Strengthening preparedness for future pandemics among working women and factory workers living in urban informal settlements in Bangladesh
The COVID-19 pandemic and efforts to control it have threatened livelihoods, introduced new workplace risks and made unstable work relationships even more precarious, especially for women. This study will examine the drivers of women’s work and health related to the COVID-19 pandemic in Dhaka and Gazipur, Bangladesh. It will analyze the day-to-day realities and challenges of urban poor working women to identify barriers and enablers to their capacity to cope with the pandemic. The objective is to co-create an intervention package, in collaboration with working women, the community, and relevant stakeholders, that will protect them from future outbreaks, pandemics and their aftermath. The intervention will then be tested at the micro, community, and macro levels.
Among the expected results are an effective context-sensitive intervention that will address gender inequality at the structural and political levels; evidence to facilitate the formulation of policies to prevent future infectious disease outbreaks and pandemics in Bangladesh and similar settings; and policy-relevant information that can be beneficial for regulating working conditions and the private sector.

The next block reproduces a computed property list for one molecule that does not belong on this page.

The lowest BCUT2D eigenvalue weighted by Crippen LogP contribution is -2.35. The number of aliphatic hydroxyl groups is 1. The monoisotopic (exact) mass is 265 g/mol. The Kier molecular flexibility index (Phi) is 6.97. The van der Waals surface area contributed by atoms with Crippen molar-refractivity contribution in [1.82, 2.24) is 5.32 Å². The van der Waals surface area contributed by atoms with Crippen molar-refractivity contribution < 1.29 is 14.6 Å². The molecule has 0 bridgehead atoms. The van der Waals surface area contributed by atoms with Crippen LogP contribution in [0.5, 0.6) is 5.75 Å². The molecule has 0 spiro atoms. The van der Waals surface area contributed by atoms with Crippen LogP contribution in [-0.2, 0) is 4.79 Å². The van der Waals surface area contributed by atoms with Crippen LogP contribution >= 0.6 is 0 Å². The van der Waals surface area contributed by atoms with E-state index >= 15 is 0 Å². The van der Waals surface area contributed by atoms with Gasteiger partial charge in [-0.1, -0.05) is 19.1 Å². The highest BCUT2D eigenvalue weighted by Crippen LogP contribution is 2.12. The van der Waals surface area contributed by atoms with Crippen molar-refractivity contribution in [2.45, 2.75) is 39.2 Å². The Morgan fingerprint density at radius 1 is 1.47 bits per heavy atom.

This project is funded under Women’s health and economic empowerment for a COVID-19 Recovery that is Inclusive, Sustainable and Equitable (Women RISE), an initiative of IDRC, the Canadian Institutes of Health Research, and the Social Sciences and Humanities Research Council. Its aim is to support global action-oriented, gender-transformative research by teams of researchers from low- and middle-income countries and Canada.